Meat and heme iron intake and esophageal adenocarcinoma the European Prospective investigation into Cancer and Nutrition study

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  • Paula Jakszyn
  • ,
  • Leila Luján-Barroso
  • ,
  • Antonio Agudo
  • ,
  • H Bas Bueno-de-Mesquita
  • ,
  • Esther Molina
  • ,
  • M José Sánchez
  • ,
  • Ana Fonseca-Nunes
  • ,
  • Peter D Siersema
  • ,
  • Amalia Matiello
  • ,
  • Rosario Tumino
  • ,
  • Calogero Saieva
  • ,
  • Valeria Pala
  • ,
  • Paolo Vineis
  • ,
  • Marie-Christine Boutron-Ruault
  • ,
  • Antoine Racine
  • ,
  • Nadie Bastide
  • ,
  • Ruth C Travis
  • ,
  • Kay-Tee Khaw
  • ,
  • Elio Riboli
  • ,
  • Neil Murphy
  • ,
  • Anne-Claire Vergnaud
  • ,
  • Antonia Trichopoulou
  • ,
  • Elissavet Valanou
  • ,
  • Despina Oikonomidou
  • ,
  • Elisabete Weiderpass
  • ,
  • Guri Skeie
  • ,
  • Dorthe Johansen
  • ,
  • Björn Lindkvist
  • ,
  • Mattias Johansson
  • ,
  • Talita Duarte-Salles
  • ,
  • Heinz Freisling
  • ,
  • Aurelio Barricarte
  • ,
  • Jose M Huerta
  • ,
  • Pilar Amiano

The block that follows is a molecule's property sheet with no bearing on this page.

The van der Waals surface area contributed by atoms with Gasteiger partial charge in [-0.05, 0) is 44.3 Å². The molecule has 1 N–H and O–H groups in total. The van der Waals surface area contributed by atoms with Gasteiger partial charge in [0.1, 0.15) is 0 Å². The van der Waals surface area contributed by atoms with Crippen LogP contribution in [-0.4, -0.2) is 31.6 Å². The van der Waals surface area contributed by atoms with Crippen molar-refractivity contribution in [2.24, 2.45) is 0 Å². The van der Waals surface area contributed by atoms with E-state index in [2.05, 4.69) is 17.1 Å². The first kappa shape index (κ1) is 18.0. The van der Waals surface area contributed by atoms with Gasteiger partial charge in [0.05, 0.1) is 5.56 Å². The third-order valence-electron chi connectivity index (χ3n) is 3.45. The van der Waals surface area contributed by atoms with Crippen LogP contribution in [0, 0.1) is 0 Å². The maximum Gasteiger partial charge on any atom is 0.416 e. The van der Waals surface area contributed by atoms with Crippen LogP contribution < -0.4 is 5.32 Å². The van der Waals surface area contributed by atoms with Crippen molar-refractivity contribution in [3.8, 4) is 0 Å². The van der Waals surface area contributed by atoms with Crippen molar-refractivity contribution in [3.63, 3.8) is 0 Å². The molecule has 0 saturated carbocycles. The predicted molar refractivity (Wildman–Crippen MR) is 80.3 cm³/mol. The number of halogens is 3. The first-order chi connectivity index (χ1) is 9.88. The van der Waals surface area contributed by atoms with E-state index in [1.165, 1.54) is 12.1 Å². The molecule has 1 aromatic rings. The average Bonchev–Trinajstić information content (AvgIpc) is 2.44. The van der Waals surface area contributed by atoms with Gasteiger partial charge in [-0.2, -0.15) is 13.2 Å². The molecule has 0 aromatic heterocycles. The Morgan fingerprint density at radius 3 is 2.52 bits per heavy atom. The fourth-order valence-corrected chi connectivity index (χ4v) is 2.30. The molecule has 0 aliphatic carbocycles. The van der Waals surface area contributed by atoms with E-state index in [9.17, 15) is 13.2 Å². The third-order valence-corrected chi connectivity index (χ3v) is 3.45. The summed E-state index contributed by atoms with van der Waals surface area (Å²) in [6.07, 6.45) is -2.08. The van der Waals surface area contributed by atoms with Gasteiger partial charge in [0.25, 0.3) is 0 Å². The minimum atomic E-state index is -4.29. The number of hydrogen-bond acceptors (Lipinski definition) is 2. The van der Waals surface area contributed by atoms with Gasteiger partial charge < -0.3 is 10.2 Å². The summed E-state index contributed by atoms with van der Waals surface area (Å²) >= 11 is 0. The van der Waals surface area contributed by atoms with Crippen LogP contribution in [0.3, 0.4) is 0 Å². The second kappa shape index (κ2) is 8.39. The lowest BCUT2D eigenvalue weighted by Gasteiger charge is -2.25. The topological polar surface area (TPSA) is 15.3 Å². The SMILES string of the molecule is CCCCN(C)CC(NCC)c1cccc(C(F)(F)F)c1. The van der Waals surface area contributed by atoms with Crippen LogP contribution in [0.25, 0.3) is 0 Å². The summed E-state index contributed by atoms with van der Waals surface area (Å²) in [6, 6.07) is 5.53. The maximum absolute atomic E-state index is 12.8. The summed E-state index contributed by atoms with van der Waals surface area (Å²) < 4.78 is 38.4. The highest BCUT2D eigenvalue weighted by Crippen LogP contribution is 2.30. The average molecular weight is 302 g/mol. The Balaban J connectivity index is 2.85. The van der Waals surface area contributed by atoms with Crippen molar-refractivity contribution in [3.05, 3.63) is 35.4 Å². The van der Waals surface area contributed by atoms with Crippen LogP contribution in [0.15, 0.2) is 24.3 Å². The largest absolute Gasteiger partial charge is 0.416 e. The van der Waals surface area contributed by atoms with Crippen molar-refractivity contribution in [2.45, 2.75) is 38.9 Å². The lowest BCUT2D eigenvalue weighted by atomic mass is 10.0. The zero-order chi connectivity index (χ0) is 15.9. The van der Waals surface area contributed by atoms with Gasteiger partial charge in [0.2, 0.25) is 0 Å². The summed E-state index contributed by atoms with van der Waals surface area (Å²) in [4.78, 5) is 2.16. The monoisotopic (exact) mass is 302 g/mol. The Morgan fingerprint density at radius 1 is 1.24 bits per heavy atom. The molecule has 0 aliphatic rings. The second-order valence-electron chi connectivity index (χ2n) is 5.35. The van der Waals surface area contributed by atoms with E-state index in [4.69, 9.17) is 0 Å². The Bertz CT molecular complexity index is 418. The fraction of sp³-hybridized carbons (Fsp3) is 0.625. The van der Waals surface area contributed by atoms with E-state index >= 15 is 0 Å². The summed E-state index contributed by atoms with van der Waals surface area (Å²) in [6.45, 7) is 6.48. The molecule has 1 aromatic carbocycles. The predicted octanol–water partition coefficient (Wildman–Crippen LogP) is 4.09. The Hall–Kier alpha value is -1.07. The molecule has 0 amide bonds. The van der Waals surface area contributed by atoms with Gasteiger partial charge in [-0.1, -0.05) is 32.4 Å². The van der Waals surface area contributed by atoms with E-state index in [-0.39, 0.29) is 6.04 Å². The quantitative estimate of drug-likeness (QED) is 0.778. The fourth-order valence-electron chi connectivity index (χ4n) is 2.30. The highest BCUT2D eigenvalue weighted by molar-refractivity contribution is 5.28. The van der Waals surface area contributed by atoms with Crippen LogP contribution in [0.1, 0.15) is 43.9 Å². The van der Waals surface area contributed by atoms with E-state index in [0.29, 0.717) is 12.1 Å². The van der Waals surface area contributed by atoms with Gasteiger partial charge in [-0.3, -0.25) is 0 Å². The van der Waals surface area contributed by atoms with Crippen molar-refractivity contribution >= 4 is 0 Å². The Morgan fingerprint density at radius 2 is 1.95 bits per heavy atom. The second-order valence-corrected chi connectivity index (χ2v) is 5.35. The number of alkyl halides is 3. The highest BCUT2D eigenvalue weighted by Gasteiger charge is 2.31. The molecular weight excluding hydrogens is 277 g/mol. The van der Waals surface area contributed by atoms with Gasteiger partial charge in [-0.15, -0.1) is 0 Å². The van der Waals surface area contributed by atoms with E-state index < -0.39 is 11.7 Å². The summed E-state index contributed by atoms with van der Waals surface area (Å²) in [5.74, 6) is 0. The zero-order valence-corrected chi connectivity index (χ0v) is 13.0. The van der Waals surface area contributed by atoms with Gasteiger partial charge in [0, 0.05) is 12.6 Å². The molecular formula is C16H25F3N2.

• ,
  • Anne Tjonneland
  • ,
  • Kim Overvad
  • Tilman Kuehn
  • ,
  • Verena Grote
  • ,
  • Heiner Boeing
  • ,
  • Petra Hm Peeters
  • ,
  • Carlos A González
Although recent studies suggest that high intakes of meat and heme iron are risk factors for several types of cancer, studies in relation to esophageal adenocarcinoma (EAC) are scarce. Previous results in the European Prospective Investigation into Cancer and Nutrition (EPIC) based on a relatively small number of cases suggested a positive association between processed meat and EAC. In this study we investigate the association between intake of different types of meats as well as heme iron intake, and EAC risk in a larger number of cases from EPIC. The study included 481,419 individuals and 137 incident cases of EAC that occurred during an average of 11 years of follow-up. Dietary intake of meat (unprocessed/processed red and white meat) was assessed by validated center-specific questionnaires. Heme iron was calculated as a type-specific percentage of the total iron content in meat. After adjusting for relevant confounders we observed a statistically significant positive association of EAC risk with heme iron and processed meat intake, with HR: 1.67, 95% CI: 1.05-2.68 and HR: 2.27, 95% CI:1.33-3.89 respectively for comparison of the highest vs. lowest tertile of intake Our results suggest a potential association between higher intakes of processed meat and heme iron and risk of EAC. © 2013 Wiley Periodicals, Inc.
OriginalsprogEngelsk
TidsskriftInternational Journal of Cancer
Vol/bind133
Nummer11
Sider (fra-til)2744-50
ISSN0020-7136
DOI
StatusUdgivet - 1 dec. 2013

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